It was believed in the beginning of the week that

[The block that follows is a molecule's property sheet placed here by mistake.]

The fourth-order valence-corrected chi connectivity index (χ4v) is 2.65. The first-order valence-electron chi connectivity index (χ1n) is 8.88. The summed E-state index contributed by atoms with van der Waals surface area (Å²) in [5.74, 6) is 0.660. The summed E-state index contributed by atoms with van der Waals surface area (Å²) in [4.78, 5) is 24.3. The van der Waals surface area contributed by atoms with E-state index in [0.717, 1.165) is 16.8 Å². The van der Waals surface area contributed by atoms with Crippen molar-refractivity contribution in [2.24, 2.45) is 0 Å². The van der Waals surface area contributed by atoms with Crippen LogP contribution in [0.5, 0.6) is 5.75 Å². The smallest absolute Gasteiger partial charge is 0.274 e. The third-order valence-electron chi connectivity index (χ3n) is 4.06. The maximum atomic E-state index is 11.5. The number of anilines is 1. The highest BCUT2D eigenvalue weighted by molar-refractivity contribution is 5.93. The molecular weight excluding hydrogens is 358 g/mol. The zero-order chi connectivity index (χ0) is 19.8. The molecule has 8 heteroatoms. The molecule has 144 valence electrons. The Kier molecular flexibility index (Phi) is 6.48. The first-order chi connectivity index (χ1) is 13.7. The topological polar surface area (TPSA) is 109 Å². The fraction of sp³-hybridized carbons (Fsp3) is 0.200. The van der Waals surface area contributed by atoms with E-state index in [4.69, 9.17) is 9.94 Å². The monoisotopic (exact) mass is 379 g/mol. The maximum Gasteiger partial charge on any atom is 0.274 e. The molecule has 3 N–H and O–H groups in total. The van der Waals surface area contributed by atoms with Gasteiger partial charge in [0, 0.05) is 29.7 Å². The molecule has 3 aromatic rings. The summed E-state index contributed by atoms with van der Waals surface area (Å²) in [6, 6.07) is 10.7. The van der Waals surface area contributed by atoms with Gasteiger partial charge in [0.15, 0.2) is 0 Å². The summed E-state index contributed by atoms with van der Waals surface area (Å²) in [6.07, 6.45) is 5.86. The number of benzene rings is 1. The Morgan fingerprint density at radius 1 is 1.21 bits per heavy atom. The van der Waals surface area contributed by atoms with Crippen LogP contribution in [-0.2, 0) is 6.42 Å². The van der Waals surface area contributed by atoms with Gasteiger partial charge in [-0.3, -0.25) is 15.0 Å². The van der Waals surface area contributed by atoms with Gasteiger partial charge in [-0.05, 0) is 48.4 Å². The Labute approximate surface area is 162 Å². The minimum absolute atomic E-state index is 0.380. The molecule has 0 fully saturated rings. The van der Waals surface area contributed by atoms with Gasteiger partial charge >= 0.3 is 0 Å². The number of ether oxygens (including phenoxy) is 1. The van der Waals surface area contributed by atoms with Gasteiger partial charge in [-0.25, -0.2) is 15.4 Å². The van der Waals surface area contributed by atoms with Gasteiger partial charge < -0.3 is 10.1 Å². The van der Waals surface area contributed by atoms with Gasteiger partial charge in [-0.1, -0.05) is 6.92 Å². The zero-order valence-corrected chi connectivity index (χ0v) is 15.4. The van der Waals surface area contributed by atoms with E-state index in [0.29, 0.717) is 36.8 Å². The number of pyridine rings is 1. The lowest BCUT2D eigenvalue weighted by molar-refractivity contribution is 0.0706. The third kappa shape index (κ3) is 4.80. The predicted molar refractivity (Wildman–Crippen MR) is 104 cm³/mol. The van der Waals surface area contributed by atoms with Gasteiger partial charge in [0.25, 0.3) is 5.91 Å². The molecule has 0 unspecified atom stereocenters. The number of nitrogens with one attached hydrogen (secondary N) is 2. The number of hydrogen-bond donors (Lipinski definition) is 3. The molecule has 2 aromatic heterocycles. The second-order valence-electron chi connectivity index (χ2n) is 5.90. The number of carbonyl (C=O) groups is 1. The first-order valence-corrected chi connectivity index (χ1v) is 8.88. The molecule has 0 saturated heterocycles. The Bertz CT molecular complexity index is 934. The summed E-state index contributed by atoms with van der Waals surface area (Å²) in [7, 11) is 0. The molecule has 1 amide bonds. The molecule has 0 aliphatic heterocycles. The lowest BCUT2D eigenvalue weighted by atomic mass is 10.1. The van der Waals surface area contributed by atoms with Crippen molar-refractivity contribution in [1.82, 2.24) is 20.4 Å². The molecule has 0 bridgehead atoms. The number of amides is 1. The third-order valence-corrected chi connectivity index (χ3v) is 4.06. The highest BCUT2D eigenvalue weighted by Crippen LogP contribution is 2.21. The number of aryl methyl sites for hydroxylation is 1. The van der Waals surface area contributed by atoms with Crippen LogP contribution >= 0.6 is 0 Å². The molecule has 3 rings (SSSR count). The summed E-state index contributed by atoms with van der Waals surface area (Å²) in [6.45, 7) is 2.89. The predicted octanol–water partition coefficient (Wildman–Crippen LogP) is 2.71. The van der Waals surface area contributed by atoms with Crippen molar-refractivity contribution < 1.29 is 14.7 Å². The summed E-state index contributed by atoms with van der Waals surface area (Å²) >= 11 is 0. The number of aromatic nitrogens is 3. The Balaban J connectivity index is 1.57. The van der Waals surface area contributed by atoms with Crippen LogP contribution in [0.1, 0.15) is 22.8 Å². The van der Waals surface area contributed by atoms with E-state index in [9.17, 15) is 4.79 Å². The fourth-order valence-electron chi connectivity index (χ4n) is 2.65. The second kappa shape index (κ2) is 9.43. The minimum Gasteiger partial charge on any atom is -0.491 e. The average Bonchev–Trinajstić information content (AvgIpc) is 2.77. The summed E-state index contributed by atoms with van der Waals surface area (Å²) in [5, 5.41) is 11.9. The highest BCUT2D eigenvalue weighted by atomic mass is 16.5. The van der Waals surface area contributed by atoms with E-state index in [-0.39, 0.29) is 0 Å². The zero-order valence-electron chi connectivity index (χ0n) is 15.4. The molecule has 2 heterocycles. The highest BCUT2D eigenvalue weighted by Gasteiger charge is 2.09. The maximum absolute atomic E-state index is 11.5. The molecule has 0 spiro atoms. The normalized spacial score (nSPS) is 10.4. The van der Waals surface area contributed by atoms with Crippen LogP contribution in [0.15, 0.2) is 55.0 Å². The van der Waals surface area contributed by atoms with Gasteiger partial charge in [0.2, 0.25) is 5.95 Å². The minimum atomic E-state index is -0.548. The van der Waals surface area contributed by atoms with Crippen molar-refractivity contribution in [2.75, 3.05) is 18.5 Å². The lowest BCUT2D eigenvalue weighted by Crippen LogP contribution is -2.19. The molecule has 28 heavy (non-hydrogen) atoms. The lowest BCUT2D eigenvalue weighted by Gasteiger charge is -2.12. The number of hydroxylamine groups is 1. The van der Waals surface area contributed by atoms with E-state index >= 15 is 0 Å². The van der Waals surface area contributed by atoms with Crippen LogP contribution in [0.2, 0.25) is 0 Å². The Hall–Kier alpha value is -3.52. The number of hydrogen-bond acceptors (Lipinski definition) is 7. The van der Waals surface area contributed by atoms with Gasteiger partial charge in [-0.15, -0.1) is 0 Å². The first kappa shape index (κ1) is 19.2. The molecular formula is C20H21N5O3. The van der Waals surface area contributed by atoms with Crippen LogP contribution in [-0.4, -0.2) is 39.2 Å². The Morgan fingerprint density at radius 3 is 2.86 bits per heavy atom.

the Emperor Napoleon, when proposing negotiations, intended, if his proposals were rejected, to intervene by force of arms. This statement in- deed was distinctly made at Vienna, and the news of Cialdini's advance into Venetia created a kind of panic in Paris. A French fleet has sailed for the Adriatic, and it is still doubtful whether Napoleon may not strike in to preserve the city of Venice until an armistice has been concluded. Looking, however, to the obvious determination of the Prussians, the danger of consolidating Germany by rousing the national hatred of the foreigner, and the awe felt by the French soldiery of the breech-loader—an awe which the Moniteur de CArmee vainly endeavours to dissipate—it is not, we think, probable that the Emperor of the French will strike in at once. He will, if Prussia is moderate, rather endeavour to bring the other neutral powers into line, and only fight in the last resort, after his armaments have been completed. Fight at Nit he probably will, for his prestige is seriously lowered, but not this year—not till Belgium is in some way involved in the quarrel.